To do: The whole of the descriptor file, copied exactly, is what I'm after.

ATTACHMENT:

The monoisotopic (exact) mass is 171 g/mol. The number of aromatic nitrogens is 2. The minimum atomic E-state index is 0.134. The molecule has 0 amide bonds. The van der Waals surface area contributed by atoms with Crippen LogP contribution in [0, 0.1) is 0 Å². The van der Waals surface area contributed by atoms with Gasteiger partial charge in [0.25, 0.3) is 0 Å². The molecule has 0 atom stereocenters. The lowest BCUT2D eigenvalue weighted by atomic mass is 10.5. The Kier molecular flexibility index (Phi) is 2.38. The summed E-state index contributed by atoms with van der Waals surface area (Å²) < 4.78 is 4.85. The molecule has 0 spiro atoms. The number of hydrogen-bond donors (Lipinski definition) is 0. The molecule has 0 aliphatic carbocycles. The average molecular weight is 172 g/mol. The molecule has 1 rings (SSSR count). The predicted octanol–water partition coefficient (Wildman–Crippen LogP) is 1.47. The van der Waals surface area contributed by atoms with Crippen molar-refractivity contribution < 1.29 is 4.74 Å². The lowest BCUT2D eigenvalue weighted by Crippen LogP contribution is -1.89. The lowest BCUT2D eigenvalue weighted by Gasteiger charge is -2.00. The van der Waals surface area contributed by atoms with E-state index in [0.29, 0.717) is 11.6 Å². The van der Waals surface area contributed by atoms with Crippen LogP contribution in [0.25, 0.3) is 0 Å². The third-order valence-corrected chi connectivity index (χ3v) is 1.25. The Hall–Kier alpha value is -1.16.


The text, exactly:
The monoisotopic (exact) mass is 171 g/mol. The number of aromatic nitrogens is 2. The minimum atomic E-state index is 0.134. The molecule has 0 amide bonds. The van der Waals surface area contributed by atoms with Crippen LogP contribution in [0, 0.1) is 0 Å². The van der Waals surface area contributed by atoms with Gasteiger partial charge in [0.25, 0.3) is 0 Å². The molecule has 0 atom stereocenters. The lowest BCUT2D eigenvalue weighted by atomic mass is 10.5. The Kier molecular flexibility index (Phi) is 2.38. The summed E-state index contributed by atoms with van der Waals surface area (Å²) < 4.78 is 4.85. The molecule has 0 spiro atoms. The number of hydrogen-bond donors (Lipinski definition) is 0. The molecule has 0 aliphatic carbocycles. The average molecular weight is 172 g/mol. The molecule has 1 rings (SSSR count). The predicted octanol–water partition coefficient (Wildman–Crippen LogP) is 1.47. The van der Waals surface area contributed by atoms with Crippen molar-refractivity contribution < 1.29 is 4.74 Å². The lowest BCUT2D eigenvalue weighted by Crippen LogP contribution is -1.89. The lowest BCUT2D eigenvalue weighted by Gasteiger charge is -2.00. The van der Waals surface area contributed by atoms with E-state index in [0.29, 0.717) is 11.6 Å². The van der Waals surface area contributed by atoms with Crippen LogP contribution in [0.25, 0.3) is 0 Å². The third-order valence-corrected chi connectivity index (χ3v) is 1.25. The Hall–Kier alpha value is -1.16.